The i-cord alone is used to make a cord. Use it for a purse, or for any time a long rope is needed. Do it this way: using double-pointed knitting needles in a size that works for your yarn weight, cast on 4.
See my page if you need help casting on.
Slip those 4 stitches to the opposite end of the needle and knit them. The yarn will be coming from the opposite end of the stitches which wraps around to make the cord. Do this over and over for as long as you need the cord to be, then bind off. (Watch the video.)
Knitter Elizabeth Zimmerman gets the credit for this simple idea.
Below is a video (not mine) showing how to begin, knit and bind-off the i-cord. It’s a bit slow and tedious, but that could be good for beginners.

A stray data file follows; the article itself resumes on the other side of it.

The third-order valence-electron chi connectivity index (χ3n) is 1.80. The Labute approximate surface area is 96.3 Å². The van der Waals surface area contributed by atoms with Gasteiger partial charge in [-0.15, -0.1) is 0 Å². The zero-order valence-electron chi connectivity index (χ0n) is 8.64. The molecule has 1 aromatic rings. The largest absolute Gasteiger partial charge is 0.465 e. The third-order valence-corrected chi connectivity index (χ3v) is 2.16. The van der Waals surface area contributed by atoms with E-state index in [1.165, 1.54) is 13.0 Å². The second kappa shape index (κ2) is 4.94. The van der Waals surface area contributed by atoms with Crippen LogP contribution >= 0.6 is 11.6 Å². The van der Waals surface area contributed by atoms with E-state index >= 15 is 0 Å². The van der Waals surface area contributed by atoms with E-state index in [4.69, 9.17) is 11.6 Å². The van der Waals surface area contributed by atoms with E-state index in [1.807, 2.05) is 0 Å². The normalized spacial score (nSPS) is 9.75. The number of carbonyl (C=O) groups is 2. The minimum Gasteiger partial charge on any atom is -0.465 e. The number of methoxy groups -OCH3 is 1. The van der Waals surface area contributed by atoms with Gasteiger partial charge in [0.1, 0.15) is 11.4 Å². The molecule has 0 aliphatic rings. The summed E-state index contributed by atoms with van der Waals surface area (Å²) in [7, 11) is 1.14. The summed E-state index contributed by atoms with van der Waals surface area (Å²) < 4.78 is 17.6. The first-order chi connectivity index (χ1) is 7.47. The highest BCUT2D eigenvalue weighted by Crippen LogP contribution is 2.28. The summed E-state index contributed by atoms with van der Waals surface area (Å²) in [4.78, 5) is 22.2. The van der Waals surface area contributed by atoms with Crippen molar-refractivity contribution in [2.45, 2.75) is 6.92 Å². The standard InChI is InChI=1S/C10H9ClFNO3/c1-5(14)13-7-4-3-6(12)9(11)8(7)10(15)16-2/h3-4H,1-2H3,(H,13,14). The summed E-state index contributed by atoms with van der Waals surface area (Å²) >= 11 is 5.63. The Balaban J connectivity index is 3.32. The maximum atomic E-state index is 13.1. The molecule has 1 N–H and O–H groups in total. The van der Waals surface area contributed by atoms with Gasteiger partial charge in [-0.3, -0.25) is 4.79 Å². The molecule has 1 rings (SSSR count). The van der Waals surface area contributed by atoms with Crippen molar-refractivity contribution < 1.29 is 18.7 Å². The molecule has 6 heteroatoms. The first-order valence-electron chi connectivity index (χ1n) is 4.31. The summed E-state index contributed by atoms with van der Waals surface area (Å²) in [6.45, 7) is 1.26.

How to Create An I-cord Edging
The i-cord edging neatens up the edge of a project. Like in my photos above of something I began knitting a long time ago. This would work on a scarf, blanket, dishcloth (good practice piece) or any place you want a nice edge.
But I couldn’t remember how I made that edge. And I can’t find info for edging like this anywhere. I think I’ve figured it out, as I knit a few more rows using this yarn. It’s the same basic idea as the i-cord – the yarn has to come from behind.
At the end of the row (whatever your pattern is) slip the last three stitches with the yarn in front. This means you should include extra stitches at both edges which will be knit and slipped.
Slip them purlwise and the yarn will end up in the back for the next row, where they will then be knit (all three stitches) before carrying on the main part of the project.